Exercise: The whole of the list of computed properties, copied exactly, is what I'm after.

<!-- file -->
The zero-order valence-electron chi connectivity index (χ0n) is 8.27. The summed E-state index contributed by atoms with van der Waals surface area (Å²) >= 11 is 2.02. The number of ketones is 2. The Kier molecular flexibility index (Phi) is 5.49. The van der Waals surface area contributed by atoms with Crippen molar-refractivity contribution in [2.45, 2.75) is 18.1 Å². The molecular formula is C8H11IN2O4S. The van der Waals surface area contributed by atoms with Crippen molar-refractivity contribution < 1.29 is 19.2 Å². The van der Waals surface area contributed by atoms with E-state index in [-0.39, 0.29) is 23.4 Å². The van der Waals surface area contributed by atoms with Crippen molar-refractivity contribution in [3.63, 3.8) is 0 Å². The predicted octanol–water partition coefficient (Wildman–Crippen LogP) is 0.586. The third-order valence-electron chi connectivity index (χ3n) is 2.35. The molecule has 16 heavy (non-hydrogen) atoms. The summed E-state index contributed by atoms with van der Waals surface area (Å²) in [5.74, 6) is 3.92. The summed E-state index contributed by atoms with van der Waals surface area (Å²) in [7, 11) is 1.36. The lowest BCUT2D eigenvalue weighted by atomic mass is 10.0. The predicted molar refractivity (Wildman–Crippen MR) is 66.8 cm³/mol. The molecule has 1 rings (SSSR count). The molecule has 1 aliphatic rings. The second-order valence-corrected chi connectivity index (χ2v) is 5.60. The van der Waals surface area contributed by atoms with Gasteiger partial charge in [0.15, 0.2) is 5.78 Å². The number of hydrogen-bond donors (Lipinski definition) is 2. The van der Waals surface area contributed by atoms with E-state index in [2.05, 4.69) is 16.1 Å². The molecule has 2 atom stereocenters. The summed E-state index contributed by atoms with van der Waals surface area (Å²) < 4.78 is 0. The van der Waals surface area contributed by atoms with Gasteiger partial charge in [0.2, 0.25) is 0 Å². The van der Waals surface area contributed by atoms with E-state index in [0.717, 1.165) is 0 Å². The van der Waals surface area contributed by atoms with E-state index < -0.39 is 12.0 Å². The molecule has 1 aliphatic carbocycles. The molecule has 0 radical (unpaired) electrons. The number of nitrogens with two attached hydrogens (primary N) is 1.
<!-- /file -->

The zero-order valence-electron chi connectivity index (χ0n) is 8.27. The summed E-state index contributed by atoms with van der Waals surface area (Å²) >= 11 is 2.02. The number of ketones is 2. The Kier molecular flexibility index (Phi) is 5.49. The van der Waals surface area contributed by atoms with Crippen molar-refractivity contribution in [2.45, 2.75) is 18.1 Å². The molecular formula is C8H11IN2O4S. The van der Waals surface area contributed by atoms with Crippen molar-refractivity contribution < 1.29 is 19.2 Å². The van der Waals surface area contributed by atoms with E-state index in [-0.39, 0.29) is 23.4 Å². The van der Waals surface area contributed by atoms with Crippen molar-refractivity contribution in [3.63, 3.8) is 0 Å². The predicted octanol–water partition coefficient (Wildman–Crippen LogP) is 0.586. The third-order valence-electron chi connectivity index (χ3n) is 2.35. The molecule has 16 heavy (non-hydrogen) atoms. The summed E-state index contributed by atoms with van der Waals surface area (Å²) in [5.74, 6) is 3.92. The summed E-state index contributed by atoms with van der Waals surface area (Å²) in [7, 11) is 1.36. The lowest BCUT2D eigenvalue weighted by atomic mass is 10.0. The predicted molar refractivity (Wildman–Crippen MR) is 66.8 cm³/mol. The molecule has 1 rings (SSSR count). The molecule has 1 aliphatic rings. The second-order valence-corrected chi connectivity index (χ2v) is 5.60. The van der Waals surface area contributed by atoms with Gasteiger partial charge in [0.15, 0.2) is 5.78 Å². The number of hydrogen-bond donors (Lipinski definition) is 2. The van der Waals surface area contributed by atoms with E-state index in [2.05, 4.69) is 16.1 Å². The molecule has 2 atom stereocenters. The summed E-state index contributed by atoms with van der Waals surface area (Å²) < 4.78 is 0. The van der Waals surface area contributed by atoms with Gasteiger partial charge in [0.2, 0.25) is 0 Å². The van der Waals surface area contributed by atoms with E-state index in [0.717, 1.165) is 0 Å². The van der Waals surface area contributed by atoms with E-state index < -0.39 is 12.0 Å². The molecule has 1 aliphatic carbocycles. The molecule has 0 radical (unpaired) electrons. The number of nitrogens with two attached hydrogens (primary N) is 1.